Updates from the Upside Down

2020 March 23

Here is what’s going on right now in my Cabin at Camp Coronavirus.

Allow me to paint the picture of my current responsibilities:

  • Working. Usually my day job brings me a sense of joy, purpose, pride and accomplishment. But corporate America currently feels like this.  I work in healthcare, and I feel compelled to step up at work now more than ever.  We’re all are trying to put down the railroad tracks as the train comes rolling behind us.
  • Homeschooling my second grader.  She typically spends her days at a Spanish immersion elementary school.  I do not speak Spanish, nor do I speak Common Core math. Fielding her questions in two languages while keeping her on academic quarantine during school hours so she can concentrate on her work is a challenge. So far, my teaching method of explaining the directions the exact same way only louder each time doesn’t seem to be helpful for her education or for our relationship. The “educational” games (games!) on her school-issued iPad seem too easy, while the stacks of worksheets seem too complex.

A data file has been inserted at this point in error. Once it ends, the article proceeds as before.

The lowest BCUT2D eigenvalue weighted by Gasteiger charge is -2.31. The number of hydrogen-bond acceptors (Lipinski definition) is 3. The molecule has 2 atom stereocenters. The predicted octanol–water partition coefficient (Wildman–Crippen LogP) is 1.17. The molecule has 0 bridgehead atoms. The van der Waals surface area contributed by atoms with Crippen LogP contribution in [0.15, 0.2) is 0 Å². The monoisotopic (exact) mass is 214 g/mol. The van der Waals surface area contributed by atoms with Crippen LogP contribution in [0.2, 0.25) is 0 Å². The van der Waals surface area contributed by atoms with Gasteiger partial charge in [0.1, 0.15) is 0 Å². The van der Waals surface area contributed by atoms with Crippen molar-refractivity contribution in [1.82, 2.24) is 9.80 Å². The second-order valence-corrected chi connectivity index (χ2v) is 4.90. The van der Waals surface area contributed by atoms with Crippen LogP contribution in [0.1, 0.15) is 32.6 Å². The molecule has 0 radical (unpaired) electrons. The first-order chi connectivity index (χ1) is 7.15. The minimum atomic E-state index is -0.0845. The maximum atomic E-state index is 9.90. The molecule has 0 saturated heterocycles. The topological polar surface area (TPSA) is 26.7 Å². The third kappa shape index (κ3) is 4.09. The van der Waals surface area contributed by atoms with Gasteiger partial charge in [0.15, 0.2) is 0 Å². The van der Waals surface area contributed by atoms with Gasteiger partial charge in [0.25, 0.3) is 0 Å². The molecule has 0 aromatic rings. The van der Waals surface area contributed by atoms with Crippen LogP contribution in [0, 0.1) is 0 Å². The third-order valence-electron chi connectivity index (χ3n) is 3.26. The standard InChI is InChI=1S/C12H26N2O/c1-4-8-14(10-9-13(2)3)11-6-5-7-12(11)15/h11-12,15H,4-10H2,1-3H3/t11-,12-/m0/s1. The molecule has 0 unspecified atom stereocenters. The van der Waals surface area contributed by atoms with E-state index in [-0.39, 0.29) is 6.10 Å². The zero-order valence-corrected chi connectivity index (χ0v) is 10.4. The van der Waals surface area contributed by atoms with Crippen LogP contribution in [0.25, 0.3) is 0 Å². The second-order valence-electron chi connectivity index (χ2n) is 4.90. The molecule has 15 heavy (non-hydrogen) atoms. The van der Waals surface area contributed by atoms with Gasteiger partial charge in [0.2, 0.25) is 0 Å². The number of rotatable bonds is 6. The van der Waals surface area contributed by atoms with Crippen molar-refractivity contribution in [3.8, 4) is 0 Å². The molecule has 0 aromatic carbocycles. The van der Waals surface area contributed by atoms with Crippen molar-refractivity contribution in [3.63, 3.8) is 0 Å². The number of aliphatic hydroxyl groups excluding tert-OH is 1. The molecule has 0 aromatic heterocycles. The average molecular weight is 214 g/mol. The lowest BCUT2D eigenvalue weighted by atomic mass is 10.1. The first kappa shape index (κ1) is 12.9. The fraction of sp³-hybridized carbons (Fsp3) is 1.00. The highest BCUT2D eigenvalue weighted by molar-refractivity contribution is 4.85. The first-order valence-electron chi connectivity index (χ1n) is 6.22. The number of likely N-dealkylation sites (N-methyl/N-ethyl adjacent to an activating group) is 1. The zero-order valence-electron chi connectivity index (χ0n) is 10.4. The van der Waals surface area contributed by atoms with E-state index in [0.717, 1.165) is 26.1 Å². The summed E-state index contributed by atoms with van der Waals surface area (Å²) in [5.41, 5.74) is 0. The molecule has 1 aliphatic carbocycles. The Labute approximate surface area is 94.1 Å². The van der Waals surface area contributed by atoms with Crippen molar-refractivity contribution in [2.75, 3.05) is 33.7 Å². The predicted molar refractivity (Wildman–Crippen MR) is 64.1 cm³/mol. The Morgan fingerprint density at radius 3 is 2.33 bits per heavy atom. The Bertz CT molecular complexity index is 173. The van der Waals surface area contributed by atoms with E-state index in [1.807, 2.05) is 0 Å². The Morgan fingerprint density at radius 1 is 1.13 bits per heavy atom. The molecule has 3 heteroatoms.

• Parenting a two-year-old. Our resident two-year-old, to complicate matters, has zero interest in watching TV.  (Delivery room mix-up. DNA test pending.)  I’d let her sit and watch The Godfather trilogy if it would give me a little break.  She’s happiest when she is eating or emptying the contents of drawers.  
  • And I feel like I’m forgetting something. Oh yeah.  The middle childHas anyone seen her? Wait…Where is she?  Oh. There she is.  She’s in my bathroom playing with my makeup. And why won’t the toilet flush? Because it’s clogged with half a roll of toilet paper torn off one sheet at a time. I mean, read the headlines, kid.

Here is snapshot of a single moment in time: I’m answering work emails, resolver problemas matemáticos con mi niña, muting the conference call so I can discipline, console, referee, educate, and feed one of a thousand meals a day to three frat boys who don’t understand why I’m rationing the bread.  

After too many long days of that losing game of wack-a-mole, I reached my breaking point. I could feel the tears rising to the surface.  And you know what finally broke the floodgates?  Bing. I accidentally downloaded a nasty virus wherein every time I Google something, the bunk search engine Bing opens instead, along with five  pop-up ads.   The Bing virus was my breaking point that made me feel ALL THE FEELINGS associated with Coronavirus.  I started bawling.  Cue the full-on ugly cry.

Bottom line: This new reality is disorienting and draining for me as a working, homeschool mother, quarantined…with a two-year-old.   And oh, the open-endedness of it all! How long will this last? And the middle child. Has anyone seen her? Wait…Where is she?  Oh. There she is.  She’s in her bathroom putting Vaseline in her hair and smearing it all over the counter.